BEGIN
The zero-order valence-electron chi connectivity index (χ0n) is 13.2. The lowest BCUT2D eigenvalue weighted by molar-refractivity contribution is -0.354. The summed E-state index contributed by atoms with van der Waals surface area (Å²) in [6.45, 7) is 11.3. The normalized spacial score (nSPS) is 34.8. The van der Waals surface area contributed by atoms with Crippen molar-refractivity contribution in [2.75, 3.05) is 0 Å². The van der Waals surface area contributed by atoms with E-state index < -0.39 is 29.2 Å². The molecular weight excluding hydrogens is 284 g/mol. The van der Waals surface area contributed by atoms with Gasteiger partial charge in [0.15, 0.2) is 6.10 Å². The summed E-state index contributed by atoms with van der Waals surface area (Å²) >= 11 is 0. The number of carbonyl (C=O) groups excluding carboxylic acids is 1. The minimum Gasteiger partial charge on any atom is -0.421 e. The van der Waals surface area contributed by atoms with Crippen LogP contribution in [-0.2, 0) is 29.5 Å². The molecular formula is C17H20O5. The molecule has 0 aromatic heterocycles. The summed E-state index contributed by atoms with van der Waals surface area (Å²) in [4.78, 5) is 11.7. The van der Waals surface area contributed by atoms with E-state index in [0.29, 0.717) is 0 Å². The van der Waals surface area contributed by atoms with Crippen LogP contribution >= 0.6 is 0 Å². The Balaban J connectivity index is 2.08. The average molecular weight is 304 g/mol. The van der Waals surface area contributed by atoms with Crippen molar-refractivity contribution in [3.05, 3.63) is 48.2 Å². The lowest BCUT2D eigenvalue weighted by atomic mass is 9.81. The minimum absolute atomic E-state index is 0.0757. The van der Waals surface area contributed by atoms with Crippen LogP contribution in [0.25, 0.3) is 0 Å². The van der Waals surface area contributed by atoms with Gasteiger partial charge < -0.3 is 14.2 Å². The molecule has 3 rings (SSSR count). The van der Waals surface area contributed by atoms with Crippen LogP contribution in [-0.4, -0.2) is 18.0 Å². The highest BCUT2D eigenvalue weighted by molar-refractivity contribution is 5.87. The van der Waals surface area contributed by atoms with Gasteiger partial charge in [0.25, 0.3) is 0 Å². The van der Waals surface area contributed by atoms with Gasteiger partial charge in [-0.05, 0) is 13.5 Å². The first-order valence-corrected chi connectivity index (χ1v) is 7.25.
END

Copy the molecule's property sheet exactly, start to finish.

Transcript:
The zero-order valence-electron chi connectivity index (χ0n) is 13.2. The lowest BCUT2D eigenvalue weighted by molar-refractivity contribution is -0.354. The summed E-state index contributed by atoms with van der Waals surface area (Å²) in [6.45, 7) is 11.3. The normalized spacial score (nSPS) is 34.8. The van der Waals surface area contributed by atoms with Crippen molar-refractivity contribution in [2.75, 3.05) is 0 Å². The van der Waals surface area contributed by atoms with E-state index < -0.39 is 29.2 Å². The molecular weight excluding hydrogens is 284 g/mol. The van der Waals surface area contributed by atoms with Gasteiger partial charge in [0.15, 0.2) is 6.10 Å². The summed E-state index contributed by atoms with van der Waals surface area (Å²) >= 11 is 0. The number of carbonyl (C=O) groups excluding carboxylic acids is 1. The minimum Gasteiger partial charge on any atom is -0.421 e. The van der Waals surface area contributed by atoms with Crippen LogP contribution in [-0.2, 0) is 29.5 Å². The molecular formula is C17H20O5. The molecule has 0 aromatic heterocycles. The summed E-state index contributed by atoms with van der Waals surface area (Å²) in [4.78, 5) is 11.7. The van der Waals surface area contributed by atoms with E-state index in [0.29, 0.717) is 0 Å². The van der Waals surface area contributed by atoms with Crippen LogP contribution >= 0.6 is 0 Å². The Balaban J connectivity index is 2.08. The average molecular weight is 304 g/mol. The van der Waals surface area contributed by atoms with Crippen molar-refractivity contribution in [3.05, 3.63) is 48.2 Å². The lowest BCUT2D eigenvalue weighted by atomic mass is 9.81. The minimum absolute atomic E-state index is 0.0757. The van der Waals surface area contributed by atoms with Crippen LogP contribution in [0.25, 0.3) is 0 Å². The van der Waals surface area contributed by atoms with Gasteiger partial charge < -0.3 is 14.2 Å². The molecule has 3 rings (SSSR count). The van der Waals surface area contributed by atoms with Crippen LogP contribution in [-0.4, -0.2) is 18.0 Å². The highest BCUT2D eigenvalue weighted by molar-refractivity contribution is 5.87. The van der Waals surface area contributed by atoms with Gasteiger partial charge in [0.25, 0.3) is 0 Å². The van der Waals surface area contributed by atoms with Gasteiger partial charge in [-0.05, 0) is 13.5 Å². The first-order valence-corrected chi connectivity index (χ1v) is 7.25.